It was the first time I used this particular BIAB set-up but it's hard to believe the results. Same as a dedicated mash tun.
This method sounds great. I'll have to look into the Reflectix wrap. Nice to have for keeping fermentors warm, too. I always like multipurpose when I can get it.

 
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Old 03-05-2012, 02:39 PM   #7
djt17
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When I biab, I wrap the kettle in an old sleeping bag; only loses a couple degrees over 1 hr.

 
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Old 03-05-2012, 02:48 PM   #8
MrNic
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Mar 2011
Laramie, Wyoming
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I usually stick my kettle in the oven and that seems to keep the temperature steady. Depending on your mash thickness you might want to adjust the oven temperature though. For thick mashes, I usually set the oven to 180 degrees and for thinner mashes, I set it at about 200. This method keeps the temps steady for me.

 
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Old 03-05-2012, 05:09 PM   #9
TopherM
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Mar 2011
St. Petersburg, FL
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I mashed a Hefe at 152 yesterday. Wrapped my kettle in two shipping blankets, basically one wrapped around the top and bottom, and one wrapped around the sides, with a bungee holding it all together.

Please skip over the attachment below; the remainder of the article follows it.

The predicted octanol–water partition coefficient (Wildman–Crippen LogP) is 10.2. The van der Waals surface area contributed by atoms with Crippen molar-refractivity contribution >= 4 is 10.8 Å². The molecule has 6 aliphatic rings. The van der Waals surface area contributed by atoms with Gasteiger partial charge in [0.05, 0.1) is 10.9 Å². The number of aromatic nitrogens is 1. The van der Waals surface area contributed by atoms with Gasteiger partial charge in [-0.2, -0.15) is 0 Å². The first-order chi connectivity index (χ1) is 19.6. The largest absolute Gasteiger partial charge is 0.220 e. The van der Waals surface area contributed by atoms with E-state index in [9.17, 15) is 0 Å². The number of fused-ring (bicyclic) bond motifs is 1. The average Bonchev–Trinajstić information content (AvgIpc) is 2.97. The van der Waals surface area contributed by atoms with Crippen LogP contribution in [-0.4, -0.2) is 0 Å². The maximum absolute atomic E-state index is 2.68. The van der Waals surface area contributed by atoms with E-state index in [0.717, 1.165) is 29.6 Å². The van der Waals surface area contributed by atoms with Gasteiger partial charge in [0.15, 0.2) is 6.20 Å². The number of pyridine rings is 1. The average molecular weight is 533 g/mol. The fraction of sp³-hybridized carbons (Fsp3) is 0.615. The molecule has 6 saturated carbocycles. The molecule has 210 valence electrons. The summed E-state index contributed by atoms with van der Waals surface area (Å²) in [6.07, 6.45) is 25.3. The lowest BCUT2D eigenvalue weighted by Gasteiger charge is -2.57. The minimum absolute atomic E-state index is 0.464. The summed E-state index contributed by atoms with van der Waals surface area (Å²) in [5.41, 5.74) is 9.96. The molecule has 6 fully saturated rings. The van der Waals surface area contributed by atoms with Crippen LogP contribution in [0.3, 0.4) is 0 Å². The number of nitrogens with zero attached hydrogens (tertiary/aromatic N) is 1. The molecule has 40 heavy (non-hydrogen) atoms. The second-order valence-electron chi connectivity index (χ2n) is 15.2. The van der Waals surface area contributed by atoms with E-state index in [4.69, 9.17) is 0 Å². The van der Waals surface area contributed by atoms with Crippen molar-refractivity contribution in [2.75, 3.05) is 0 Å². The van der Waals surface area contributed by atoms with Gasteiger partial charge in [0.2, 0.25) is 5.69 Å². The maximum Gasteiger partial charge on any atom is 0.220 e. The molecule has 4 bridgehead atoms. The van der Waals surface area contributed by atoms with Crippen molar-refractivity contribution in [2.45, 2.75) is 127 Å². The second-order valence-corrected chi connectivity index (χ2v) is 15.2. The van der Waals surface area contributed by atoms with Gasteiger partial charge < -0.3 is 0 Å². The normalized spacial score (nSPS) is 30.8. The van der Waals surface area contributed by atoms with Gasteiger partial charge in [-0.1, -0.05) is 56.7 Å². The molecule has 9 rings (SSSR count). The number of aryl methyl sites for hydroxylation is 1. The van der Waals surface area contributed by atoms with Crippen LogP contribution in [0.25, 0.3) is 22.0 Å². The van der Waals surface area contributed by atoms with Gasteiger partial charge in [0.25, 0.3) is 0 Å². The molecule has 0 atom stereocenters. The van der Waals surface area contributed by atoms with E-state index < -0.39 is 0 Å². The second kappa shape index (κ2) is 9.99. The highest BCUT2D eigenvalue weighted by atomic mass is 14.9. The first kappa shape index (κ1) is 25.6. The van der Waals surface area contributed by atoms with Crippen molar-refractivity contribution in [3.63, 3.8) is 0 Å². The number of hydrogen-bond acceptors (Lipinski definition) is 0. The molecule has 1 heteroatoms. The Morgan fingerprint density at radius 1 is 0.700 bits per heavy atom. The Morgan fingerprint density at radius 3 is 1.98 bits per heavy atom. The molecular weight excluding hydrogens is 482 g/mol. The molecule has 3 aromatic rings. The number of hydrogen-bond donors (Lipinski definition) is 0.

60 minute mash in the sunshine on a windy 68 degree day in central FL.

Temps held at EXACTLY 152 for the entire 60 min mash. Probably not possible at much lower ambient temps, but here in FL, the blanket mash is much simpler than all of the other acrobatics listed above.
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Old 03-05-2012, 06:08 PM   #10
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Quote:
Originally Posted by TopherM View Post
the blanket mash is much simpler than all of the other acrobatics listed above.
usually works great, especially if the kettle/tun is filled to the max. for smaller mashes, i notice the temps swing a lot more, and do two things. either start the mash a tad thick, that way you can add boiling water to keep temps, or put it in the oven at the lowest setting, 170 for me. on a good day, i tend to keep a 60 min mash within a degree or two of mash temp.